Egypt's water ministry prepares for Nile boat house demolition campaign amid public outcry

Concern grows for boat houses which are viewed as an important cultural symbol of Cairo’s history

A general view shows the Nile river with houses and new islands during low tide at Shoubra El-Kheima neighbourhood in Cairo. Reuters.
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Egypt’s water resources ministry is preparing for the first phase of a demolition campaign of illegal boat houses on a stretch of the Nile’s western bank in central Cairo known as "Kit Kat".

The campaign has garnered a fair amount of backlash from Egyptians on social media, with hundreds of commentators denouncing the demolitions because they see it as a destruction of an important cultural symbol of Cairo’s history.

Many highlighted the mention of boat houses in the works of some of the country’s top 20th century literary figures.

In response to the public outcry, Mr Ayman Anwar, head of the central administration of the Nile in Cairo, phoned into one of the country’s most watched news shows on Friday night.

The structures to be removed are 32 boat houses which were built without the government’s consent decades ago, he confirmed.

Residents of these boat houses have thus far failed to issue permits for their homes, despite repeated notices from the ministry, he added.

He said that many of these homes were being used for extra-residential purposes, with some serving as workspaces for companies, and others being used as gyms.

While 3 of the boat houses were demolished on Saturday, June 18, according to Mr Anwar, the next wave will happen on June 28 to give the residents of the 15 boat houses set to be demolished in the first phase a chance to issue commercial or recreational licences.

Historical boat houses, as well as ones that have their licences in order, either as restaurants, cafes or water sports clubs, have nothing to worry about, Mr Anwar said.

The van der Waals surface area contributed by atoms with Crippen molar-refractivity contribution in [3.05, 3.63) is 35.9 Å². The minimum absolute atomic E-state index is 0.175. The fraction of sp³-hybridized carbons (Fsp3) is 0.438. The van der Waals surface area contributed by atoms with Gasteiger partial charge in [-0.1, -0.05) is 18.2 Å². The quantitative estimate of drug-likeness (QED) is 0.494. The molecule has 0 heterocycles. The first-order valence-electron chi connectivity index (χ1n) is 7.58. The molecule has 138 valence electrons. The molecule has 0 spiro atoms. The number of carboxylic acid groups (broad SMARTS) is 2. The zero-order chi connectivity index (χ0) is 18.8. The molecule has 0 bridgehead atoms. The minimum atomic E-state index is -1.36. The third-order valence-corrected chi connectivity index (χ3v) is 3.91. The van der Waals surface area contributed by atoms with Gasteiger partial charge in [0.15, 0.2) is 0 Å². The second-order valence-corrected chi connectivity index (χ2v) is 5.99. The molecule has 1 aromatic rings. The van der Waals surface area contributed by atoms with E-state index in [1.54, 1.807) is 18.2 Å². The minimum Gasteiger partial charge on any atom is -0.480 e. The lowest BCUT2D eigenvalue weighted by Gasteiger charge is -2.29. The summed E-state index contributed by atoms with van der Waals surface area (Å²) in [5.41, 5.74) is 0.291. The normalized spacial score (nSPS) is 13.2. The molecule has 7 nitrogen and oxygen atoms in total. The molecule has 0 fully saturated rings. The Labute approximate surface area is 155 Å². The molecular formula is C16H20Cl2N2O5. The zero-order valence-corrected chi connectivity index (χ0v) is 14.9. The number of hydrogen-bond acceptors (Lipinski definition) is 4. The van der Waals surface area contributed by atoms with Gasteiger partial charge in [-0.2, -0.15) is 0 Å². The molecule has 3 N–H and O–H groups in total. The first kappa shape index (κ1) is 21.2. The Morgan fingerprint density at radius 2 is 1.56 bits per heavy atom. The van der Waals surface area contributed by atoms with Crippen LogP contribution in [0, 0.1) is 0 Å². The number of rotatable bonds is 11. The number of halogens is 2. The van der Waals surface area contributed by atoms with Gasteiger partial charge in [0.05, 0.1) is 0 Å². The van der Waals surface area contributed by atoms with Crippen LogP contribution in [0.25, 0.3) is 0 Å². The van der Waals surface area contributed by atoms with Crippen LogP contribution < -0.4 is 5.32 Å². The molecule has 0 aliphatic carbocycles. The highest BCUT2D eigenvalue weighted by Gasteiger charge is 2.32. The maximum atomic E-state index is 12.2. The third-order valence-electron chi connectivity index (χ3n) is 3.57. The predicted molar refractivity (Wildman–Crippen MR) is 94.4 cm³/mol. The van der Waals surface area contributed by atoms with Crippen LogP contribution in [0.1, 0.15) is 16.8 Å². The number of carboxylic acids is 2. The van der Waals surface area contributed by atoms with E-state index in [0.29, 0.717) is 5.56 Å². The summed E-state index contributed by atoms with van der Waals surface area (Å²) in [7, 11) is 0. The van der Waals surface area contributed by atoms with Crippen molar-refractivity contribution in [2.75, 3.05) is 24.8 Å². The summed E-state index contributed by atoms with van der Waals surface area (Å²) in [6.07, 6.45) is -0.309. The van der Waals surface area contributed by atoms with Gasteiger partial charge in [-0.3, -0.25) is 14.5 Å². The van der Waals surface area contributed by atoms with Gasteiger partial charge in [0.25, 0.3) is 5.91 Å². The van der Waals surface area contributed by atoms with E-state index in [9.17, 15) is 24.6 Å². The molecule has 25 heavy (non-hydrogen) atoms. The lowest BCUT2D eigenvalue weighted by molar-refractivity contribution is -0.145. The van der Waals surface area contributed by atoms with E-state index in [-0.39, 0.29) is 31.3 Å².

The water resources ministry has, in recent months, amped up its efforts to ensure viable irrigation waters are not being wasted through unofficial channels, which Mr Anwar says is another reason for the demolitions.

He added that there are also several pollution concerns as many of the houses are old and use outdated waste disposal systems that are in violation of public health & safety measures.

The demolitions are the first part of a mass beautification campaign of the stretch of the Nile between the 15 of May bridge and the Coastal Bridge, Mr Anwar said.

The government intends to open those spaces for public use, he said, adding that many of the people who initially built boat houses there were encroaching on the state’s lands.

Mr Anwar confirmed that no compensation will be paid to the residents of these boats, many of whom are quite poor. He exclaimed during his phone-in that they owe the state years in unpaid fees for living in the boat houses.

Some critics on social media have said the government is simply forcing unwanted development on the area’s residents, who are perfectly content with their district just as it is.

Others argued that more pollutive projects are being undertaken on the banks of the Nile with the government’s consent.

Updated: June 25, 2022, 7:37 PM
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